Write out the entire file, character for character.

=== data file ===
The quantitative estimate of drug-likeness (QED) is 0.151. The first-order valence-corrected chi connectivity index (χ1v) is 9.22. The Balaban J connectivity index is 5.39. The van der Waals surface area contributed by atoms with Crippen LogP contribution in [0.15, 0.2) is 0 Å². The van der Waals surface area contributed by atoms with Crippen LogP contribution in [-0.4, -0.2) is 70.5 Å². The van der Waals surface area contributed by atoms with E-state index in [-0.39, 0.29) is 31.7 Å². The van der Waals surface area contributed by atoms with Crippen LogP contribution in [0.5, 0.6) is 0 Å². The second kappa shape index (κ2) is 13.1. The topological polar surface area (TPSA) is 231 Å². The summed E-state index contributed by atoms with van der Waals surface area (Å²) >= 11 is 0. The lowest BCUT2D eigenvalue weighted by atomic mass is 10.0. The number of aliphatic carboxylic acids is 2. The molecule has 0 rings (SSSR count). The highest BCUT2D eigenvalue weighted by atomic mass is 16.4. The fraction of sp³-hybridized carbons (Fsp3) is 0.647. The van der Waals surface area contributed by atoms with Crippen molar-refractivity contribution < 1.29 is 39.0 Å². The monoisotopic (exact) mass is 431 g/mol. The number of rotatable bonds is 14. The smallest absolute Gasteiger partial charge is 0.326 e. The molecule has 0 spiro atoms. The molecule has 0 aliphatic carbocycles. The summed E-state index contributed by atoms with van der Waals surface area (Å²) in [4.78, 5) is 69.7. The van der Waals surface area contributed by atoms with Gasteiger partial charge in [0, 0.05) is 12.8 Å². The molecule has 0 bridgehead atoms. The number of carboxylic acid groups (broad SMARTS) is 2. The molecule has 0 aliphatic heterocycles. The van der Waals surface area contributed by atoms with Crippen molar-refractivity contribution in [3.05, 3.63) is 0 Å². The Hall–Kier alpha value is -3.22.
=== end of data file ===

The quantitative estimate of drug-likeness (QED) is 0.151. The first-order valence-corrected chi connectivity index (χ1v) is 9.22. The Balaban J connectivity index is 5.39. The van der Waals surface area contributed by atoms with Crippen LogP contribution in [0.15, 0.2) is 0 Å². The van der Waals surface area contributed by atoms with Crippen LogP contribution in [-0.4, -0.2) is 70.5 Å². The van der Waals surface area contributed by atoms with E-state index in [-0.39, 0.29) is 31.7 Å². The van der Waals surface area contributed by atoms with Crippen LogP contribution in [0.5, 0.6) is 0 Å². The second kappa shape index (κ2) is 13.1. The topological polar surface area (TPSA) is 231 Å². The summed E-state index contributed by atoms with van der Waals surface area (Å²) >= 11 is 0. The lowest BCUT2D eigenvalue weighted by atomic mass is 10.0. The number of aliphatic carboxylic acids is 2. The molecule has 0 rings (SSSR count). The highest BCUT2D eigenvalue weighted by atomic mass is 16.4. The fraction of sp³-hybridized carbons (Fsp3) is 0.647. The van der Waals surface area contributed by atoms with Crippen molar-refractivity contribution < 1.29 is 39.0 Å². The monoisotopic (exact) mass is 431 g/mol. The number of rotatable bonds is 14. The smallest absolute Gasteiger partial charge is 0.326 e. The molecule has 0 spiro atoms. The molecule has 0 aliphatic carbocycles. The summed E-state index contributed by atoms with van der Waals surface area (Å²) in [4.78, 5) is 69.7. The van der Waals surface area contributed by atoms with Gasteiger partial charge in [0, 0.05) is 12.8 Å². The molecule has 0 bridgehead atoms. The number of carboxylic acid groups (broad SMARTS) is 2. The molecule has 0 aliphatic heterocycles. The van der Waals surface area contributed by atoms with Crippen molar-refractivity contribution in [3.05, 3.63) is 0 Å². The Hall–Kier alpha value is -3.22.